Henry Wadsworth Longfellow Quotes

We judge ourselves by what we feel capable of doing, while others judge us by what we have already done.
Henry Wadsworth Longfellow (1807-1882), U.S. poet. Kavanagh, bk. 1, ch. 1 (1849).
It is curious to note the old sea-margins of human thought! Each subsiding century reveals some new mystery; we build where monsters used to hide themselves.
Henry Wadsworth Longfellow (1807-1882), U.S. poet. one of the meditations of Mr. Churchill, inscribed on his pulpit, in Kavanagh, bk. 1, ch. 13 (1849).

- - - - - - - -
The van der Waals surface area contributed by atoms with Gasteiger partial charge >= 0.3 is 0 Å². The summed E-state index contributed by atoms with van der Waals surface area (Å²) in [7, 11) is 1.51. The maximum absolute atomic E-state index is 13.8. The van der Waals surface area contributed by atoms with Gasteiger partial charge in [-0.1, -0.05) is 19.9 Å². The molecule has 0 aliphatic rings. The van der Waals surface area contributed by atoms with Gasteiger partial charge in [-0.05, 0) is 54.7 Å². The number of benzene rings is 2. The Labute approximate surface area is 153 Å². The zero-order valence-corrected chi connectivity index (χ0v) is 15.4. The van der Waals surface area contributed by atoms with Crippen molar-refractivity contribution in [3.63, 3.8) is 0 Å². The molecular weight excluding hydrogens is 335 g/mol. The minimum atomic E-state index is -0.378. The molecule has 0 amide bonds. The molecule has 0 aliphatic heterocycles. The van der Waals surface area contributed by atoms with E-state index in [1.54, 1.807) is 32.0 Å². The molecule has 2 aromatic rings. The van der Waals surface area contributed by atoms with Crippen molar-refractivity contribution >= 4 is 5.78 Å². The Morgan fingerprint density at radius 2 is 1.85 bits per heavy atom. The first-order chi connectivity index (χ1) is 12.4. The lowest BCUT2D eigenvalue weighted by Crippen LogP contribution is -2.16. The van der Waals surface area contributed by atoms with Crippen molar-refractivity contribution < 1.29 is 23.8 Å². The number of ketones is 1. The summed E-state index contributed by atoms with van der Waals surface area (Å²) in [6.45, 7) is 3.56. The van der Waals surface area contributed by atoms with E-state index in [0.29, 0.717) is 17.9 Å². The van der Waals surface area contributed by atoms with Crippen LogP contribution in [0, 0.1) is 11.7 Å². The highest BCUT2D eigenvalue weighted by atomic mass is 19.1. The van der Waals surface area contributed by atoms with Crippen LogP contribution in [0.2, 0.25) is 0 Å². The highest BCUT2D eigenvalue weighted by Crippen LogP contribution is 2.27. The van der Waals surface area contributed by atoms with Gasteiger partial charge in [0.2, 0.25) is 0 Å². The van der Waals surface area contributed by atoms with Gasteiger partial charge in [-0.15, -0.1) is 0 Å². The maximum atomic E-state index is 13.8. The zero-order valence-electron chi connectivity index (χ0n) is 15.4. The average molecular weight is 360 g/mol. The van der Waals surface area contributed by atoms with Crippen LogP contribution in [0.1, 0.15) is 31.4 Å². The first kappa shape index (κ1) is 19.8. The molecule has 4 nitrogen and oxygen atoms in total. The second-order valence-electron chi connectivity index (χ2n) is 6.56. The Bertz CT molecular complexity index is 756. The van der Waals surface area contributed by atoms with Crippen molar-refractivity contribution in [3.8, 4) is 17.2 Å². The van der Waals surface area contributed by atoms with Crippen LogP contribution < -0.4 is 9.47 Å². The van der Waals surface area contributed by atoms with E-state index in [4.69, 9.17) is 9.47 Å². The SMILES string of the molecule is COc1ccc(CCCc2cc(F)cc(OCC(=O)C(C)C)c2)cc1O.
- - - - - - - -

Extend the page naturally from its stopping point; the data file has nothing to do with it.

The Mormons make the marriage ring, like the ring of Saturn, fluid, not solid, and keep it in its place by numerous satellites.
Henry Wadsworth Longfellow (1807-1882), U.S. poet. repr. In Complete Works, vol. 1 (1886). "Table-Talk," Drift-Wood (1857 edition).
The Helicon of too many poets is not a hill crowned with sunshine and visited by the Muses and the Graces, but an old, mouldering house, full of gloom and haunted by ghosts.
Henry Wadsworth Longfellow (1807-1882), U.S. poet. repr. In Complete Works, vol. 1 (1886). "Table-Talk," Drift-Wood (1857).
Men of genius are often dull and inert in society; as the blazing meteor, when it descends to earth, is only a stone.
Henry Wadsworth Longfellow (1807-1882), U.S. poet. Kavanagh, bk. 1, ch. 13 (1849). One of the meditations of Mr. Churchill, inscribed on his pulpit.